Discovering Halloween as an adult

As a child, I never understood Halloween. I didn’t like it. I didn’t like scary stories at school, and I didn’t want to do after-school activities around Halloween.

 

My grandparents took a pretty laid-back approach to most things in terms of what I liked, disliked or didn’t want to do. There were rules that had to be obeyed about things we had to do, but with the optional stuff, I was never pushed into things. Even when they were supposed to be fun things. If I didn’t find them fun, I wasn’t made to take part. You don’t like the loud school disco? Ok, you don’t have to go.

 

I think some people thought this was a bit over-indulgent. I was encouraged to try things, but if after that the answer was still no, then that was no big deal.

 

Things that were meant to be a treat or fun for other children were not always fund for me. That was ok.

 

It was the same with Halloween. I wasn’t a fan of scary things.

 

To be honest, I just didn’t get the logic behind it.

 

I knew what it was to feel scared. I didn’t like being scared. You feel scared when something bad is about to happen, or you’re on your own in a dangerous situation, or something is going to hurt you. When you feel scared, the sensible thing to do is to work out what to do so you don’t feel scared any more or the danger goes away. This means getting out of the situation, getting help, or finding a solution.

 

If a child has a bad dream, the first thing the parent does is tell them not to be scared. It was just a dream.

 

So why did people actually want to feel scared when it isn’t a positive emotion? That’s like wanting to make yourself really sad – for fun! Why would you do that?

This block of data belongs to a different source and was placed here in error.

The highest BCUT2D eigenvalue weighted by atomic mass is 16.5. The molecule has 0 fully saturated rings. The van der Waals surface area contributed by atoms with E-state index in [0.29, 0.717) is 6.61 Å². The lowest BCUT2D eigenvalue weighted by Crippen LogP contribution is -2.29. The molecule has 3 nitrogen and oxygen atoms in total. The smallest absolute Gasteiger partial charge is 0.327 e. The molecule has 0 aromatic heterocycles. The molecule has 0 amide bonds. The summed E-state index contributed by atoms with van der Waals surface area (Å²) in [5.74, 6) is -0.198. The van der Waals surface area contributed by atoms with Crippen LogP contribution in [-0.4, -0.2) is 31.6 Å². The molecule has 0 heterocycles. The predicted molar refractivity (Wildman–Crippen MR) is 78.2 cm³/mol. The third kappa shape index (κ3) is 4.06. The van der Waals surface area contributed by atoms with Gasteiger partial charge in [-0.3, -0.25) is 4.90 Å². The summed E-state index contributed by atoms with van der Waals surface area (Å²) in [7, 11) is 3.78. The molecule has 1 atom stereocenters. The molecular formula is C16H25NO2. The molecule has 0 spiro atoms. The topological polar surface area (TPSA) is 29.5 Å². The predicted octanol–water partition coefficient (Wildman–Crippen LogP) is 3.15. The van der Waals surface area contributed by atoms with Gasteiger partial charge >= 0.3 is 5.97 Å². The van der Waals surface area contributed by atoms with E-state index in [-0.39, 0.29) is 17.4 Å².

This is the way my brain worked as a child! I didn’t see it as me that was different, but everyone else being illogical!

 

When you think about it, some of the things that we tell children don’t make a lot of sense. Santa comes down the chimney into your house when you’re asleep, or the tooth fairy creeps into your room, sneaks up to your pillow and takes your tooth away. That’s kind of terrifying! I stopped believing in both very early, but I just wanted to use them as other examples.

 

Most children just accept it, but if you take a step back and look at it literally, it doesn’t make a lot of sense.

 

As an adult, I get the idea more now, though I’m still not a fan of horror or going out of my way to make myself scared.

 

We were reading an audio book the other day and it had an unexpected scary part! I find the most frightening things are the things that could actually happen and not things that are completely way out there in fantasy land. I was ok with it, but glad that I wasn’t on my own. The only Other time I can think of as an adult was listening to a really scary audio drama late at night, and calling my dog up on the bed, telling her to stay there with me till I’d calmed down.

 

But now I can see the fun in it. Children like dressing up. Hey, even adults like dressing up! Carving pumpkins is fun. Scary books or films can be fun as long as they’re not too weird (sometimes if you can’t see something, you don’t get why it’s so scary). Cooking things with pumpkins is fun! And in any event, the bad guys get defeated in most stories anyway! Or they turn out to be not as bad as you think!

 

This black and white way of thinking can help you to be clear about what you want, but it can also mean that you close your mind to things. Now that I don’t automatically reject everything to do with Halloween, I realise that parts of it can be enjoyable too, especially if you do it with friends. But I think I had to make this realisation for myself – if anyone had tried to force me into it, I would have just resisted.

 

I think my Nan knew that, which is why she didn’t push the point. Ok, I didn’t have the same Halloween experience as other children, but we found other fun things to do.

 

How about you? Did you enjoy Halloween as a child? Do your children like it?

 

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